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Records Collecting Dust II
On one hand music sales have remained abysmal in recent years, with fewer places to buy it and existing stores cutting back on their selection. On the other hand, the strange revival of vinyl records continues, which I can't get behind entirely (I adopted the CD format about two years after it was introduced, and it was a revelation then) but applaud for at least keeping people interested in actual media and not disposable downloads. Jason Blackmore shot the documentary "Records Collecting Dust" with West Coast punk rock figures discussing and showing off the records that meant a lot to them, and has since followed that up with this sequel that shifts to the East Coast, primarily the Washington DC area. He goes into several of their homes, or in some cases used record shops or public hangouts, where we're treated to a basic show and tell of record collections (which are NOT collecting dust, but loved and cherished) and stories about how they were acquired.
The guests featured here aren't exactly household names, most recognizable to me were Roger Miret from Agnostic Front, Brian Baker from Bad Religion, Ian MacKaye of Minor Threat and Fugazi, and Tommy Victor of Prong. Even if you don't recognize anyone here though, most of their appearances here are memorable. It seems that most of them were asked the same list of questions, answers of which are cut together for each section here. Starting out with an obvious question is what was the first record they ever bought, answers ranging from obscure kids' records to KISS. Some look back on receiving them from relatives as presents and seeing how radical that was, as they normally weren't encouraged to listen to rock music which many parents considered "bad" decades ago. Other questions include records that really blew them away when they first heard them, and a twist on the old "desert island disc" query, suppose your house is on fire and you can only save 3 records- which do you grab? Some answer this with truly collectable discs such as test pressings and early releases by bands that went on to be bigger, while others just pick their favorites (personally I would go by which would be the most difficult to replace; if I can still find it on CD at Walmart today then I'll just let that one burn.)
Of course it's not just the physical records themselves but the music on them that's celebrated, and we get many recollections of the first time they ever heard the Beatles or Jimi Hendrix. As there was no online music back then and radio play was rather limited, music fans often had to blind-buy albums to discover the hidden gems, going by the cover pictures or what the music magazines wrote about the artists. One recalls buying a Seals and Crofts album for some reason, then feeling ripped off after playing it only to find out it "sucked". Some archive footage is thrown onscreen during much of the talking, but as the budget for this was rather thin most of it is rather generic, and of course we don't get to hear much of the music being discussed as that would require huge royalty payments. Still, this is quite enjoyable if you still enjoy recorded music or remember when trips to the record store were a big deal for more people than yourself.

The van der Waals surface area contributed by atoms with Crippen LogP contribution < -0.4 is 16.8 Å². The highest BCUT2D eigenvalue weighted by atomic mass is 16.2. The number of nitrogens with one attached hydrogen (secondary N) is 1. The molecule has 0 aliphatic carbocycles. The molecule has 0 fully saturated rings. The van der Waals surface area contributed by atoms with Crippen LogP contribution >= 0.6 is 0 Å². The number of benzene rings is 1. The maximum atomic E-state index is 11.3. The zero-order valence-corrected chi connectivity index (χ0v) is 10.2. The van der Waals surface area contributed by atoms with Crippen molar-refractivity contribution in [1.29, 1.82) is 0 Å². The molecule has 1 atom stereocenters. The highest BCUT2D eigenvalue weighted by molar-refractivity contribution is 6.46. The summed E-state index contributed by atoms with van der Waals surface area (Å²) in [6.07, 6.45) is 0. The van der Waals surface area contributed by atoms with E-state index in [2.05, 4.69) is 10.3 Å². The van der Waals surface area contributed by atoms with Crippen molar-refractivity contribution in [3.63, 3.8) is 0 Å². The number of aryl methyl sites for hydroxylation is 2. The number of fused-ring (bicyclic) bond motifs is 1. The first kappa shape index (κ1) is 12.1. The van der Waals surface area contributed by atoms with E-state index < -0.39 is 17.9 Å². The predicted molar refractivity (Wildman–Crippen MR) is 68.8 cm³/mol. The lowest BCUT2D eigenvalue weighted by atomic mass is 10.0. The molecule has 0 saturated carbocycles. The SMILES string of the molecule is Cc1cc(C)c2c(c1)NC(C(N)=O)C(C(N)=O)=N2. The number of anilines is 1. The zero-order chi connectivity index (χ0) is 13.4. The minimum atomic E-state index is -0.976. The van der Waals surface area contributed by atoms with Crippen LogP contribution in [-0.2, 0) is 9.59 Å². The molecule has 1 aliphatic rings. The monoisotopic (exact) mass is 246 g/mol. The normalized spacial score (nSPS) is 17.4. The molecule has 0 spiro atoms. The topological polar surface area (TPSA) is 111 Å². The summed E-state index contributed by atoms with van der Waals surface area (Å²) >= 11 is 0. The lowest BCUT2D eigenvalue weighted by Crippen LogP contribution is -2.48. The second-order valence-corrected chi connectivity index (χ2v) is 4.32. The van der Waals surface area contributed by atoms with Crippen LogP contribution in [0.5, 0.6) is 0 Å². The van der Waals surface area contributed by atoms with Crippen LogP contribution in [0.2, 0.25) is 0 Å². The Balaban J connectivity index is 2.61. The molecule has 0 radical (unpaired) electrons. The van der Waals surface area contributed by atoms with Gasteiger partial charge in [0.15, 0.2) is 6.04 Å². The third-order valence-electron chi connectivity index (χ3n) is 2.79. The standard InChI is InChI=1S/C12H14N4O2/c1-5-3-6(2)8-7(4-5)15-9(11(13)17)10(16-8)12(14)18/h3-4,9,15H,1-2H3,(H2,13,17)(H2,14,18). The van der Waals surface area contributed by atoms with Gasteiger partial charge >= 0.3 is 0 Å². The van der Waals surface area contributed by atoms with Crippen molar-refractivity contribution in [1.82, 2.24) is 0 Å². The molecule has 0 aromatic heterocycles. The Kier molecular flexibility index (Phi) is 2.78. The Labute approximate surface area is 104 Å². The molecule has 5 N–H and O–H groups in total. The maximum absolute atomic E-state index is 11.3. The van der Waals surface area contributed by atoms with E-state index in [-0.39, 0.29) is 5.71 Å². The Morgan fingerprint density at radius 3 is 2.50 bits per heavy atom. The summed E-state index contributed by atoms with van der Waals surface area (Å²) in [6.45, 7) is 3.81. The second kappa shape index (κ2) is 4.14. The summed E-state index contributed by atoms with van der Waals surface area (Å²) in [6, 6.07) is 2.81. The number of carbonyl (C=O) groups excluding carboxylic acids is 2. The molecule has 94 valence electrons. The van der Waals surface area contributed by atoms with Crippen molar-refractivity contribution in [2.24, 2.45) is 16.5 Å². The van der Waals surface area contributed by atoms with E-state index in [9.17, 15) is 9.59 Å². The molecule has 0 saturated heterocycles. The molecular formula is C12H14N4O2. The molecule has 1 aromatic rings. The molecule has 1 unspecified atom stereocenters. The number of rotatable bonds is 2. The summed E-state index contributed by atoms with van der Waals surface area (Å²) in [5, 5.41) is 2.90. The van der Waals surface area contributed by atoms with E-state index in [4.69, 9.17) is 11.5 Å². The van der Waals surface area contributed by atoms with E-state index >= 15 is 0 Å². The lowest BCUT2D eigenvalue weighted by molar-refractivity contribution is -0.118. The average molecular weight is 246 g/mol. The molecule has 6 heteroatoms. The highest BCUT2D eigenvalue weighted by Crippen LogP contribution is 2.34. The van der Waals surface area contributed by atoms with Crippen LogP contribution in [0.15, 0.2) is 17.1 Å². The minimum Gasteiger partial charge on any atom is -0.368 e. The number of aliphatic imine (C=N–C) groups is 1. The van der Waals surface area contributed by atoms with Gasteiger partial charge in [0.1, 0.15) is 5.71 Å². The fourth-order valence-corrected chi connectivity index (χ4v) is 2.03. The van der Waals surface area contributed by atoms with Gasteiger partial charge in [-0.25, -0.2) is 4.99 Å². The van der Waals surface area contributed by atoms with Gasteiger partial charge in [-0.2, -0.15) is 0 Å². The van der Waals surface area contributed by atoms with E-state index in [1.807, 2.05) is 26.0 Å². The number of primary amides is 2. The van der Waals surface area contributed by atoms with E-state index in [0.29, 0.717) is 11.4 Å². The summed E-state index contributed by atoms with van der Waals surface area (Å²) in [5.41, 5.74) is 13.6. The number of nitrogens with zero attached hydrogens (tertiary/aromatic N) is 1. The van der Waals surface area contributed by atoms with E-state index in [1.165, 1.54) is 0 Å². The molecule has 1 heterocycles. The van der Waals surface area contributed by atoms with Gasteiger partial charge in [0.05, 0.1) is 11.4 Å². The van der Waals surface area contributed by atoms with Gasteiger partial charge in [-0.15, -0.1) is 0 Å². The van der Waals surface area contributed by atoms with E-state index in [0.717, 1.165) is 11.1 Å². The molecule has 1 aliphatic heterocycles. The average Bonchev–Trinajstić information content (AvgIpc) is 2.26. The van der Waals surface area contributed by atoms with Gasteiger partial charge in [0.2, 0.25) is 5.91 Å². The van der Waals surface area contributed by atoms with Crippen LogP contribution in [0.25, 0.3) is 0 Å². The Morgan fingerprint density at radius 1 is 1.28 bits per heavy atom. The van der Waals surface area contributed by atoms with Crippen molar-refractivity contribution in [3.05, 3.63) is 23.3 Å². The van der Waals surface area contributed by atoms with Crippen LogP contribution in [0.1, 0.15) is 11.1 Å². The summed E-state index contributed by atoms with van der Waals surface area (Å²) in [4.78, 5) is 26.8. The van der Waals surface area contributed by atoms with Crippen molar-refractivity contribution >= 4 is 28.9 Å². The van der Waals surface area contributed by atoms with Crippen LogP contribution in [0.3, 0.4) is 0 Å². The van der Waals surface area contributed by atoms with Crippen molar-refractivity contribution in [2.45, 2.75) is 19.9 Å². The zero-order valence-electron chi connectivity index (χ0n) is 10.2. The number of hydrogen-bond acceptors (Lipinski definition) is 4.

This seems to be a hi-def video production, but its only media release is on standard DVD. It's watchable, but quality of course is limited- it's also shot at a 24fps second frame rate which I've never been a fan of. Much of the archival footage is from 4x3 video sources and then stretched to 16x9, which always has me shaking my head. Several online services offer this also and sad to say the picture quality of those probably beats this DVD, but of course this is the only way to truly have your own copy. Audio is pretty straightforward in 2-channel Dolby Digital, with speech recorded well and remaining in the center channel with mostly instrumental music playing under it all. Subtitles are included, but include many embarrassing mis-spellings.Extras:
In addition to a trailer, the disc includes an extra 20 minutes of interview footage that didn't quite fit into the documentary but was still worth including in some form, letting the participants speak a bit longer with fewer edits.
This is easily a good watch for any record geeks, or those who need a gentle reminder of why it's important to have a music collection. While there's not much actual music to be heard here, you should be motivated to dive into your own record collection afterwards.
Jesse Skeen is a life-long obsessive media collector (with an unhealthy preoccupation with obsolete and failed formats) and former theater film projectionist. He enjoys watching movies and strives for presenting them perfectly, but lacks the talent to make his own.